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giffelsauthorphotocredittoTimothyFitzwaterDavid, I’d like to begin, if I may, by saying “thank you” for taking the time to talk with me. I’ve been a big fan of yours for as long as I can remember, and this is kind of, almost surreal for me.

Please. It’s my pleasure. Don’t be nervous. You’ve got five minutes.

 

Some might say that The Hard Way on Purpose is the greatest book written about coming of age in postindustrial Akron, Ohio, in at least the past half-decade. Would you agree?

Considering the publishing industry’s insatiable appetite for essay collections about life in America’s Rust Belt, that’s high praise. Thank you.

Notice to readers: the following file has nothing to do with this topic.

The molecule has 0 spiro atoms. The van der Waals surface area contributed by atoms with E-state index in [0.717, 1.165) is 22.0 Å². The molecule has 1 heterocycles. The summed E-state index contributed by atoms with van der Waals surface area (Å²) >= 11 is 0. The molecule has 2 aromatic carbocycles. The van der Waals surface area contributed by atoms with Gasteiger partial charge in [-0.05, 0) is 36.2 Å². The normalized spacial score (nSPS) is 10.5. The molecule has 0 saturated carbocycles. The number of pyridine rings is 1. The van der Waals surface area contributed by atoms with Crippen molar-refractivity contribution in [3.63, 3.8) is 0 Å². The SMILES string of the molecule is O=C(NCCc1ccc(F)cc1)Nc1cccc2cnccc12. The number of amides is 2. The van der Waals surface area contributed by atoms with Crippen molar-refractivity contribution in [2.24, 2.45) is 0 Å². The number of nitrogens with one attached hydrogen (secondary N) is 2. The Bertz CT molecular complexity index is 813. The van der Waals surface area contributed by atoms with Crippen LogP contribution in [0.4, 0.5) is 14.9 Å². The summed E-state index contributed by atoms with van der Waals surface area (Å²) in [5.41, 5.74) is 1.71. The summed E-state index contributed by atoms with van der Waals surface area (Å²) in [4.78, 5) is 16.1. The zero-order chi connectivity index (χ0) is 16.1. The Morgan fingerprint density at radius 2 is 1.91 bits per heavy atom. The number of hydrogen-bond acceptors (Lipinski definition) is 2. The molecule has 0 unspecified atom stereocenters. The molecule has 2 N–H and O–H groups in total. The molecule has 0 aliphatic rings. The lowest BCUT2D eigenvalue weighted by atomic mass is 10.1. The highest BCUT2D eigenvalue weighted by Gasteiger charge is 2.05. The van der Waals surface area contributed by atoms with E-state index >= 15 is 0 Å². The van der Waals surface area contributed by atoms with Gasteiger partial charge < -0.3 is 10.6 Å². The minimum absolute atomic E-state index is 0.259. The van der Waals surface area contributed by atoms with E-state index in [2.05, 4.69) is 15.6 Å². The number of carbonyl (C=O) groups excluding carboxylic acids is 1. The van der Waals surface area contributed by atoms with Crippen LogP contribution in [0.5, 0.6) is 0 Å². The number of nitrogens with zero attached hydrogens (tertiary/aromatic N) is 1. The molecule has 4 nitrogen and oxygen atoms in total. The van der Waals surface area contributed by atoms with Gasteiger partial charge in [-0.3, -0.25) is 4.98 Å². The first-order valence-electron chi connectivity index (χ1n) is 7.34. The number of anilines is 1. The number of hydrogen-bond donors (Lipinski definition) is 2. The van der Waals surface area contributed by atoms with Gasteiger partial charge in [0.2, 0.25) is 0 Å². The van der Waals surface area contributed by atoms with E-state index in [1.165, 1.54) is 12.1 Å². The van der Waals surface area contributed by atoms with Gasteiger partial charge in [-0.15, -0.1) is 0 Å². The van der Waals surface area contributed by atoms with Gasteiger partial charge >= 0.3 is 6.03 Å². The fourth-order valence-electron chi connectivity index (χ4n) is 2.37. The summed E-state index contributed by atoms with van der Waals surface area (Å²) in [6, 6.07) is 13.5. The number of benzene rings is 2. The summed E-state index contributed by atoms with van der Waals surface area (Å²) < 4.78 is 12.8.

Hard Way on Purpose CoverLord, I lived inside those books.

And they were not books that, conventionally speaking, you would choose to live inside, were you choosing to live inside some books. You would choose smart, new volumes: coffee-table books on hibiscus or vintage Vespas, I think, or you would choose something well glossed and shrink-wrapped, written by someone unthreateningly attractive and slightly more clever than you, someone like, say, Elizabeth Gilbert or Calvin Trillin, with whom you could put up for a while, like a hiking partner on the Appalachian Trail. (Yes: you would choose Bill Bryson.)

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Area woman and aspiring writer Jodi Tannenbaum, after a third attempt at getting published by the literary website McSweeney’s (in its “Lists” section), found herself “totally in the middle of that scene from Swingers.”